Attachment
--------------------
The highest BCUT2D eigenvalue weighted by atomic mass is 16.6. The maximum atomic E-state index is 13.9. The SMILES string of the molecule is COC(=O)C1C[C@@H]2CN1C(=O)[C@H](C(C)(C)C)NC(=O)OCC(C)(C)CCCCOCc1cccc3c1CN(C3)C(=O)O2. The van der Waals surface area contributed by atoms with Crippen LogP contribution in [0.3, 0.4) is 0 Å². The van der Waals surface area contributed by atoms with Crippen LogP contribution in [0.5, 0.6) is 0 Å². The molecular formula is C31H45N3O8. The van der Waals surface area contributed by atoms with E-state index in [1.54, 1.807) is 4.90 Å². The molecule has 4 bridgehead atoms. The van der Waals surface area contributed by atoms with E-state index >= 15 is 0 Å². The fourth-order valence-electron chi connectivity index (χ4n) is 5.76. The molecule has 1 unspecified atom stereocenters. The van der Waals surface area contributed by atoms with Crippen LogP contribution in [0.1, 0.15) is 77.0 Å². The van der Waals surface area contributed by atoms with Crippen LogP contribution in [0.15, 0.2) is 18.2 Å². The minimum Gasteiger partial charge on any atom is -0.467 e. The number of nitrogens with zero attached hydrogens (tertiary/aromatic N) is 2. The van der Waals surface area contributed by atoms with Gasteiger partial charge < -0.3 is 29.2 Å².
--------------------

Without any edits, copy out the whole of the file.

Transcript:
The highest BCUT2D eigenvalue weighted by atomic mass is 16.6. The maximum atomic E-state index is 13.9. The SMILES string of the molecule is COC(=O)C1C[C@@H]2CN1C(=O)[C@H](C(C)(C)C)NC(=O)OCC(C)(C)CCCCOCc1cccc3c1CN(C3)C(=O)O2. The van der Waals surface area contributed by atoms with Crippen LogP contribution in [0.3, 0.4) is 0 Å². The van der Waals surface area contributed by atoms with Crippen LogP contribution in [0.5, 0.6) is 0 Å². The molecular formula is C31H45N3O8. The van der Waals surface area contributed by atoms with E-state index in [1.54, 1.807) is 4.90 Å². The molecule has 4 bridgehead atoms. The van der Waals surface area contributed by atoms with E-state index >= 15 is 0 Å². The fourth-order valence-electron chi connectivity index (χ4n) is 5.76. The molecule has 1 unspecified atom stereocenters. The van der Waals surface area contributed by atoms with Crippen LogP contribution in [0.1, 0.15) is 77.0 Å². The van der Waals surface area contributed by atoms with Crippen LogP contribution in [0.15, 0.2) is 18.2 Å². The minimum Gasteiger partial charge on any atom is -0.467 e. The number of nitrogens with zero attached hydrogens (tertiary/aromatic N) is 2. The van der Waals surface area contributed by atoms with Gasteiger partial charge < -0.3 is 29.2 Å².